It is one thing to make these claims. It is another to prove them. The way that you phrase certain issues, even on your initial application, can make a big difference in how the government reads them and interprets them. Working with an immigration attorney gives you your best chance of making your immigration claim successful.
What is a Humanitarian and Compassionate Application?
There are some potential immigrants who wouldn’t normally be eligible to be PRs but whose cases are worth examining for humanitarian reasons. For example, perhaps they’ve become separated from their children and are trying desperately to get back to them.
In these cases, such refugees may make a humanitarian and compassionate application. This application is not the same as a refugee claim. You cannot make this application if you are in the middle of a refugee claim.
You should consult your immigration attorney when trying to determine whether a refugee claim or a humanitarian and compassionate application might be right for you.
Physical Protection or Persons in Need of Protection
Most refugees will be “Convention” refugees. That is someone who is outside their home country or the country they normally live in who cannot return or is unwilling to return due to a well-founded fear of persecution.
A person in need of protection is someone who can’t return to their home country safely. It is someone who may not necessarily be persecuted due to race, religion, political opinion, nationality, or membership in a social group but who nevertheless risks torture, death, or cruel and unusual punishment if they return.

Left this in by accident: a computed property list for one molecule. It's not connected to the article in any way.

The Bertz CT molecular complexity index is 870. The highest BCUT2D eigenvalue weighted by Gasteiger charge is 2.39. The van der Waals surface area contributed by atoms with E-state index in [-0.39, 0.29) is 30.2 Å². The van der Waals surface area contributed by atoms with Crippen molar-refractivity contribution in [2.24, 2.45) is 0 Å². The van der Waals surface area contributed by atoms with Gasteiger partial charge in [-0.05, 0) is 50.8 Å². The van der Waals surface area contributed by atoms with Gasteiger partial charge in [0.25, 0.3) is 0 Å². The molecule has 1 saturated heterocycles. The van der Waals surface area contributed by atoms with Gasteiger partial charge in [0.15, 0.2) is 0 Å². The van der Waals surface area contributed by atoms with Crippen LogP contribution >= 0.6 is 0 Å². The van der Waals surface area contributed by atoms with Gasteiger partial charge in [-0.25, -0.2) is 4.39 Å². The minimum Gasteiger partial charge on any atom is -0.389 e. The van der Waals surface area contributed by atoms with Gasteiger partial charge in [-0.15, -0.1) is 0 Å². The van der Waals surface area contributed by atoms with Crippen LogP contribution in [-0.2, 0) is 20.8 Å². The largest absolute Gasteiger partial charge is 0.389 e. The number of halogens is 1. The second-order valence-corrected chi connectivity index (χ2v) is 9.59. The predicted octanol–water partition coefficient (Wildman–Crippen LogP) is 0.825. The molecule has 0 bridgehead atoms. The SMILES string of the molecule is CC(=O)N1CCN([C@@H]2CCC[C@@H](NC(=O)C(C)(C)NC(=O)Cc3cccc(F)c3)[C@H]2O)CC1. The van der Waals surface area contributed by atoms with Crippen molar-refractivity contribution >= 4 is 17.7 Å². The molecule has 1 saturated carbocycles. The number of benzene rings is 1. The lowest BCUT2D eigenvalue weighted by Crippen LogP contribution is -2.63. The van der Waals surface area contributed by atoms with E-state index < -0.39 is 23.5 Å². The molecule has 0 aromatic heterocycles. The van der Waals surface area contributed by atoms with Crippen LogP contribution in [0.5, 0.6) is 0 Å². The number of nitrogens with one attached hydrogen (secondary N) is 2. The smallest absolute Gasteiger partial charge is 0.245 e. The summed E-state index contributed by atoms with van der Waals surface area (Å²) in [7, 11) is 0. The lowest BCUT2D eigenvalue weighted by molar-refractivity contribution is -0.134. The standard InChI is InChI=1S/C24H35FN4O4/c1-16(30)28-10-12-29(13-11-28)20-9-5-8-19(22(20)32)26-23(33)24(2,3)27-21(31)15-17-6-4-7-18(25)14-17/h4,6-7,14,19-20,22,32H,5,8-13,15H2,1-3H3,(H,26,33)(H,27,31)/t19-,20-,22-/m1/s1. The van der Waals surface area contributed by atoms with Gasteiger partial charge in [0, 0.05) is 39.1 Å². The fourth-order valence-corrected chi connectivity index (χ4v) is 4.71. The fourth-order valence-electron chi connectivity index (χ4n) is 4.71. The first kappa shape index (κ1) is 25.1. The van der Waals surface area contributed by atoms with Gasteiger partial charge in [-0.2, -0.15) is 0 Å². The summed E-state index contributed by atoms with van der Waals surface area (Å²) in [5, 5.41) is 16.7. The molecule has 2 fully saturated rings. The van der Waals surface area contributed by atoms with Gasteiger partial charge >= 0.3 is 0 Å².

While there seem to be few differences between the two classes of refugee they can make a big difference in the way your claim is handled and the criteria you must meet to win your claim.
Making a Refugee Claim
Consult with an attorney first and foremost.
Once you’ve consulted wit your attorney, ,starting a claim is easy. Send an email to [email protected] to tell them that you want to start a claim. They will send you a link to create a secure online account where you can begin the application process.
Continue to consult with your attorney throughout the process to give yourself the best chance of winning your refugee claim.
Once the refugee protection protection division receives your claim you will be scheduled for an eligibility interview. Your lawyer can and should be present at this interview, which will take place before the Immigration and Refugee Board of Canada (IRBC).
Need Help Making a Refugee Claim?
Our attorneys can help. We have decades of experience helping refugees and their families begin new lives in Canada. You can build a new, safe life here.
We even have attorneys on staff who speak Mandarin and Punjabi if you need help in either of these languages. We are responsive, empathetic, and willing to take the time to educate our clients throughout the process.
Call (403) 237-7777 to get started today. If you are not currently near our offices in Calgary we’ll be happy to set up a video appointment with you.